Keeping Bush in the Toolkit
I worry that Obama and some of his minions are driven by a desire to be the un-Bush.
Obama needs the fullest possible toolkit as he tries to reset America's place in the international world order. Being devoutly un-Bush means giving up valuable options that might come in handy under certain circumstances. He has already adopted the last Bush Iraq strategy in Afghanistan, although the While House has reportedly banned the use of the word "surge," to describe its surge.
The issue is much more than vocabulary. Obama does not have foolproof ideas for what will bring lasting peace to the Middle East, bring European governments into the economic recovery in a more robust way, or bring North Korea's nuclear weapons ambitions to a halt.
Given that uncertainty and the failure of everything the US has tried to date, presidential leadership on the international front is the same as on the domestic side. If you don't have an absolutely sure policy bet, run a lot of simultaneous experiments. Monitor them closely. Make mid-course corrections. Nurture the ones that seem to be working.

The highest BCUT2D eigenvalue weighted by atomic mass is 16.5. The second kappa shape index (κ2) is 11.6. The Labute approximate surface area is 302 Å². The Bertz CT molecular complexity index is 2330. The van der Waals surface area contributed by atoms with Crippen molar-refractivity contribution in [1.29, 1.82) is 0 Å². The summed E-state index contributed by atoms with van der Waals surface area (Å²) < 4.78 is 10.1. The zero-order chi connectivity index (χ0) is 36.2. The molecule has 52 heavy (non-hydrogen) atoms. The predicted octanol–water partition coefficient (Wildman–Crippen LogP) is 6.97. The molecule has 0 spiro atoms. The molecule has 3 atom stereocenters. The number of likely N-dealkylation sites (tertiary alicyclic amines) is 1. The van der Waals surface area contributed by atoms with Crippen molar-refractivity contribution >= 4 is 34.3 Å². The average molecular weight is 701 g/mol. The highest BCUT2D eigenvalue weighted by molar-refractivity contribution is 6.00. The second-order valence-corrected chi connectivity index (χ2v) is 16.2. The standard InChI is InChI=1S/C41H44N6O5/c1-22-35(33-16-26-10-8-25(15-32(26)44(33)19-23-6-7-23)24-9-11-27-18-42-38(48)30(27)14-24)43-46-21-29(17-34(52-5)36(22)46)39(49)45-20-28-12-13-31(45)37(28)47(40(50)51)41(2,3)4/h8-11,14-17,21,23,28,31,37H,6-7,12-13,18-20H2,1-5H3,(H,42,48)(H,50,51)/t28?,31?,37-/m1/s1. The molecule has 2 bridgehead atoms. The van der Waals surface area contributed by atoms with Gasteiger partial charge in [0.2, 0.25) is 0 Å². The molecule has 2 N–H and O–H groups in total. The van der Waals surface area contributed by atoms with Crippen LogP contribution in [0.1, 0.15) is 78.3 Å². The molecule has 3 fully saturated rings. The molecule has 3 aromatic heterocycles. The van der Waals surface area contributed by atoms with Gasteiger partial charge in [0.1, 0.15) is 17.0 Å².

But the lesson of Obama's first international foray is that the global community thinks the U.S. is part of the problem, as well as a necessary part of the solution. He can ask for their help, for them to take action, but he will have to do more than just ask. Nations won't answer America's call unless the U.S. takes some real risks and that probably means giving up some of its beloved autonomy. For example, the nuke-free world Obama called for means a nuke-free West. There will never be progress on a nuclear weapons proliferation slowdown until the United States is willing to do something about its own arsenal.
The comments to this entry are closed.